Description : This collection of essays brings together two major new developments in cultural memory studies: firstly, the shift away from static models of cultural memory, where the emphasis lies on cultural products, in the direction of more dynamic models where the emphasis lies instead on the cultural and social processes involved in the ongoing production of shared views of the past; and secondly, the growing interest in the role of the media, and their role beyond that of mere storage, within these dynamics. The specific concern of this collection is linking the use of media to the larger socio-cultural processes involved in collective memory-making. The focus rests in particular on two aspects of media use: the basic dynamics of “mediation” and “remediation”. The key questions are: What role do media play in the production and circulation of cultural memories? How do mediation, remediation and intermediality shape objects and acts of cultural remembrance? How can new, emergent media redefine or transform what is collectively remembered? The essays of this collection focus on social, historical, religious, and artistic media-memories. The authors analyze the memory-making impact of news media, the mediation and remediation of lieux de mémoire, the medial representation of colonial and postcolonial, of Holocaust and Second World War memories, and finally the problematization of these very processes in artistic media forms, such as novels and movies.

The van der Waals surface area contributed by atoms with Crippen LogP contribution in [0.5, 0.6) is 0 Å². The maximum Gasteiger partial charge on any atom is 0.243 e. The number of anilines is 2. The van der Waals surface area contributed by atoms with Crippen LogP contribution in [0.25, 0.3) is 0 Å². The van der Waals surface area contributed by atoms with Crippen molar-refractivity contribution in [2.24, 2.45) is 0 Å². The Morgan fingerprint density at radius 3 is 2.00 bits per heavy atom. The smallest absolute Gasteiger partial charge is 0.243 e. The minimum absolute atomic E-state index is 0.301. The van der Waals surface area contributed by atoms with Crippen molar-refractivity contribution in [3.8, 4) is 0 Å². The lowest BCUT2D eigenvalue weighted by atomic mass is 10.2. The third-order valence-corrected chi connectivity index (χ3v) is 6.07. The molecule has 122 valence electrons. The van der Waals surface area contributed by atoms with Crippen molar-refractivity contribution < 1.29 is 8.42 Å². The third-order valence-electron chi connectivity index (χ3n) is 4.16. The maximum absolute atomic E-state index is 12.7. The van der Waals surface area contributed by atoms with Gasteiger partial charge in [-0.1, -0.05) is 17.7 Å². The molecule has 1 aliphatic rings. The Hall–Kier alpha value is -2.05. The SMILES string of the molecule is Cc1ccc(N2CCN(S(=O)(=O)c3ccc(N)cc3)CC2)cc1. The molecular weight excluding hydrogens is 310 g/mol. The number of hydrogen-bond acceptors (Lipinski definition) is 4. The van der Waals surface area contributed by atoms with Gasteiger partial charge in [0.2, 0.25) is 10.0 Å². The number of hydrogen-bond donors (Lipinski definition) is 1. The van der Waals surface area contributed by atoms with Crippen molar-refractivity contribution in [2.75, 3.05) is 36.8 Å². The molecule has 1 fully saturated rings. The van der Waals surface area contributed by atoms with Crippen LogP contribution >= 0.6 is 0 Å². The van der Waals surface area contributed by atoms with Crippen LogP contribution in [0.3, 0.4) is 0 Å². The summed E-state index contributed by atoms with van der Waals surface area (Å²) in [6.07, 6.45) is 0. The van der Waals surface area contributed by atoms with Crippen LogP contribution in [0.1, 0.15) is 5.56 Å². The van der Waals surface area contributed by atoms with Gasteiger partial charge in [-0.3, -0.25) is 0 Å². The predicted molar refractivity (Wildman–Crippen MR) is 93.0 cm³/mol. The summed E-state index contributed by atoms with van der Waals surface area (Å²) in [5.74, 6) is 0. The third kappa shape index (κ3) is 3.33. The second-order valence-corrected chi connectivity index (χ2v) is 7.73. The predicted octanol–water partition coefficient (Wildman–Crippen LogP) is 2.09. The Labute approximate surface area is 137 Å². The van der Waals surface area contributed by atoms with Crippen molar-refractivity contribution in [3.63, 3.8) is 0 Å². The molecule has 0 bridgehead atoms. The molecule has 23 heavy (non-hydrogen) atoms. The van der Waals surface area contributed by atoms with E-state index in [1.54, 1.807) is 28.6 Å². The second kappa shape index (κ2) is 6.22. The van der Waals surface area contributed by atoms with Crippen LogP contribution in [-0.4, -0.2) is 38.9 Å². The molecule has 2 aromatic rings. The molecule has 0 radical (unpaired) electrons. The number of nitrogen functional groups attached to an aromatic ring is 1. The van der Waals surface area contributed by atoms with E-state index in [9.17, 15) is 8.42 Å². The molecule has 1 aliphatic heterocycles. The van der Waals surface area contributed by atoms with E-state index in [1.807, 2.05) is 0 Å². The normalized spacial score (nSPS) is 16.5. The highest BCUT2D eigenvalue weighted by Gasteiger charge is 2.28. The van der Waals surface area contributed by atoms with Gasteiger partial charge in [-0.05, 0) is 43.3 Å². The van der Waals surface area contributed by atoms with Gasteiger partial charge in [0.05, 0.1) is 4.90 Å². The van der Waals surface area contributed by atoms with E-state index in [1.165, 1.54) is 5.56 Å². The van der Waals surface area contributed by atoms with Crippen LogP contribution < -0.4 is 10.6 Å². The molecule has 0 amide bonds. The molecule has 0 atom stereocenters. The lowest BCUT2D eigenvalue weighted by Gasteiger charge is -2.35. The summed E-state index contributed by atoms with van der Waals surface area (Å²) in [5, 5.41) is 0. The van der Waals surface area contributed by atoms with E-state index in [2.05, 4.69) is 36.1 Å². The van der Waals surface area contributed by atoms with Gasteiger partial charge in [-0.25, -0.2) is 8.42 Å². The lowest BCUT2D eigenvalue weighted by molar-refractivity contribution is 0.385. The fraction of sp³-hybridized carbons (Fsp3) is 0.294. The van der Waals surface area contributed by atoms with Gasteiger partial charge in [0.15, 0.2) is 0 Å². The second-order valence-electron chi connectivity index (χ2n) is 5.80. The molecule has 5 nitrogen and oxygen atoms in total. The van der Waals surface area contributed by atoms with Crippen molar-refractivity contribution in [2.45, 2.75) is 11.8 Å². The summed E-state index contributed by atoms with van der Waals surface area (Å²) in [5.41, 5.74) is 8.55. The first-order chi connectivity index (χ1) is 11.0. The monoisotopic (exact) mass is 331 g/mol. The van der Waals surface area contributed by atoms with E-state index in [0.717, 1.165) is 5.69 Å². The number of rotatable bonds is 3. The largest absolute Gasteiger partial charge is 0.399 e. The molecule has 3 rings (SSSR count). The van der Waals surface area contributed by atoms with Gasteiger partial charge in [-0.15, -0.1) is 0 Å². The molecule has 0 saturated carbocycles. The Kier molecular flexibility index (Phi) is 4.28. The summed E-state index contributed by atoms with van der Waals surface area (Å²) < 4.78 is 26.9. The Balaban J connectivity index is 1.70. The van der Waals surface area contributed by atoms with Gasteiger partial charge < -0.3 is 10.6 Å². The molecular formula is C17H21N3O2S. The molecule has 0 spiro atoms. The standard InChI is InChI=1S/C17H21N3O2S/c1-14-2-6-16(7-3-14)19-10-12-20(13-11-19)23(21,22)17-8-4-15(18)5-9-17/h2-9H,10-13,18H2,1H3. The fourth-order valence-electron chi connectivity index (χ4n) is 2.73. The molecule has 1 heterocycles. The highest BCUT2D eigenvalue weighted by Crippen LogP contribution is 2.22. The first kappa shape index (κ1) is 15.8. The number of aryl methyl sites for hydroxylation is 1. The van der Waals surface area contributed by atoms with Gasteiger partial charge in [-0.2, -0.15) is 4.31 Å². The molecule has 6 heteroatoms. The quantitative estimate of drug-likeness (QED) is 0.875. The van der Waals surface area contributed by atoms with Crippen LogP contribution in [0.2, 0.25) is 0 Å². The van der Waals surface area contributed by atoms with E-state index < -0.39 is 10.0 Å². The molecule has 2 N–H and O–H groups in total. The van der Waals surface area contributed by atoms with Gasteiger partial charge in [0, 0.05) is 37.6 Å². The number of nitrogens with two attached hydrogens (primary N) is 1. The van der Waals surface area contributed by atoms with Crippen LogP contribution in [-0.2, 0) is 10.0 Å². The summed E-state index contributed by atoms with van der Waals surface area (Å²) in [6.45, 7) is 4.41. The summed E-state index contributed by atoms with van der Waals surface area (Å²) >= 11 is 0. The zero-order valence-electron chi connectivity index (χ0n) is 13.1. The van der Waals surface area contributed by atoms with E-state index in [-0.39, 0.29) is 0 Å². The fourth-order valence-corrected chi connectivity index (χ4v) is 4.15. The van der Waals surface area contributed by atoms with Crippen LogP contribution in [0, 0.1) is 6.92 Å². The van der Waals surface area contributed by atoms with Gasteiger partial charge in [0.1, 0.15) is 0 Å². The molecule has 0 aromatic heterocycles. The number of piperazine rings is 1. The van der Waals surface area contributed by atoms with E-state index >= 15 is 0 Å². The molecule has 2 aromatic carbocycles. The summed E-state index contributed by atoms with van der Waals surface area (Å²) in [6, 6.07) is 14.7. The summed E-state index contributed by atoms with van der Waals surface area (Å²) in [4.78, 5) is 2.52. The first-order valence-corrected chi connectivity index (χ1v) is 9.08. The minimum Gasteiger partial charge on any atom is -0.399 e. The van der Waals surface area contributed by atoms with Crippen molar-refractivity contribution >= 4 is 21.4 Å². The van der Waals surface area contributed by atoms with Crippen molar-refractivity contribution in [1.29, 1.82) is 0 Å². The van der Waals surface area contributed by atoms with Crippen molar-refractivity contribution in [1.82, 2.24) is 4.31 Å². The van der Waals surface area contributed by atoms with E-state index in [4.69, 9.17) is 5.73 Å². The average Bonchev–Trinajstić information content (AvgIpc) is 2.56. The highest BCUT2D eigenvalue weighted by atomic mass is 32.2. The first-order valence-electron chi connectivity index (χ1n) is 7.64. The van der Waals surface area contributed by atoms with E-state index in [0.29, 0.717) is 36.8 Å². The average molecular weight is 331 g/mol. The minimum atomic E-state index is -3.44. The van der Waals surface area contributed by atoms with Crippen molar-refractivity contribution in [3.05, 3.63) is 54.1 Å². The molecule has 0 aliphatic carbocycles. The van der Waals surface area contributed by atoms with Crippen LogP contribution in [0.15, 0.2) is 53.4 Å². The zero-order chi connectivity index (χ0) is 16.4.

Description : In the aftermath of disaster, literary and other cultural representations of the event can play a role in the renegotiation of political power. In Disaster Writing, Mark D. Anderson analyzes four natural disasters in Latin America that acquired national significance and symbolism through literary mediation: the 1930 cyclone in the Dominican Republic, volcanic eruptions in Central America, the 1985 earthquake in Mexico City, and recurring drought in northeastern Brazil. Taking a comparative and interdisciplinary approach to the disaster narratives, Anderson explores concepts such as the social construction of risk, landscape as political and cultural geography, vulnerability as the convergence of natural hazard and social marginalization, and the cultural mediation of trauma and loss. He shows how the political and historical contexts suggest a systematic link between natural disaster and cultural politics.